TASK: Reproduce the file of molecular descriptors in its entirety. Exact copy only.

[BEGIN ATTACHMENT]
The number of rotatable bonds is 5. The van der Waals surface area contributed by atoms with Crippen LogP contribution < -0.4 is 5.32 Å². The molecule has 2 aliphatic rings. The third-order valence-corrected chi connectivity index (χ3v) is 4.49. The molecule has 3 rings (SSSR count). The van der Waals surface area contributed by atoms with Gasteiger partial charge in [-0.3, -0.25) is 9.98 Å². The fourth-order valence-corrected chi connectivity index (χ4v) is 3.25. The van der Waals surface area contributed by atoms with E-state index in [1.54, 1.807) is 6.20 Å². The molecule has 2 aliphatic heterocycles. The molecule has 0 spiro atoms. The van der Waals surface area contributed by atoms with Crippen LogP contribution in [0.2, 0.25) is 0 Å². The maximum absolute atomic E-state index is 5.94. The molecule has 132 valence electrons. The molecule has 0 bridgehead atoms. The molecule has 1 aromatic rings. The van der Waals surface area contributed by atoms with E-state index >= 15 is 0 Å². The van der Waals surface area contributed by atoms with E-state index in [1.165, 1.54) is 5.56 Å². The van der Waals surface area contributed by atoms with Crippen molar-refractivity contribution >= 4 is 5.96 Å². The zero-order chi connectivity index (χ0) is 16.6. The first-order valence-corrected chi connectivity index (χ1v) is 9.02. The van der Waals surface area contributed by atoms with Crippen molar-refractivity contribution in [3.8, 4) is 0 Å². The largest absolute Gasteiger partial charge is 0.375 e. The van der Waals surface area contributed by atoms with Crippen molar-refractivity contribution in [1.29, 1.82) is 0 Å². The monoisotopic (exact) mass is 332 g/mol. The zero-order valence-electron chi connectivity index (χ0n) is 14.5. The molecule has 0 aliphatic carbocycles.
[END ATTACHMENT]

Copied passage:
The number of rotatable bonds is 5. The van der Waals surface area contributed by atoms with Crippen LogP contribution < -0.4 is 5.32 Å². The molecule has 2 aliphatic rings. The third-order valence-corrected chi connectivity index (χ3v) is 4.49. The molecule has 3 rings (SSSR count). The van der Waals surface area contributed by atoms with Gasteiger partial charge in [-0.3, -0.25) is 9.98 Å². The fourth-order valence-corrected chi connectivity index (χ4v) is 3.25. The van der Waals surface area contributed by atoms with E-state index in [1.54, 1.807) is 6.20 Å². The molecule has 2 aliphatic heterocycles. The molecule has 0 spiro atoms. The van der Waals surface area contributed by atoms with Crippen LogP contribution in [0.2, 0.25) is 0 Å². The maximum absolute atomic E-state index is 5.94. The molecule has 132 valence electrons. The molecule has 0 bridgehead atoms. The molecule has 1 aromatic rings. The van der Waals surface area contributed by atoms with E-state index >= 15 is 0 Å². The van der Waals surface area contributed by atoms with E-state index in [1.165, 1.54) is 5.56 Å². The van der Waals surface area contributed by atoms with Crippen molar-refractivity contribution >= 4 is 5.96 Å². The zero-order chi connectivity index (χ0) is 16.6. The first-order valence-corrected chi connectivity index (χ1v) is 9.02. The van der Waals surface area contributed by atoms with Crippen molar-refractivity contribution in [3.8, 4) is 0 Å². The largest absolute Gasteiger partial charge is 0.375 e. The van der Waals surface area contributed by atoms with Crippen molar-refractivity contribution in [1.29, 1.82) is 0 Å². The monoisotopic (exact) mass is 332 g/mol. The zero-order valence-electron chi connectivity index (χ0n) is 14.5. The molecule has 0 aliphatic carbocycles.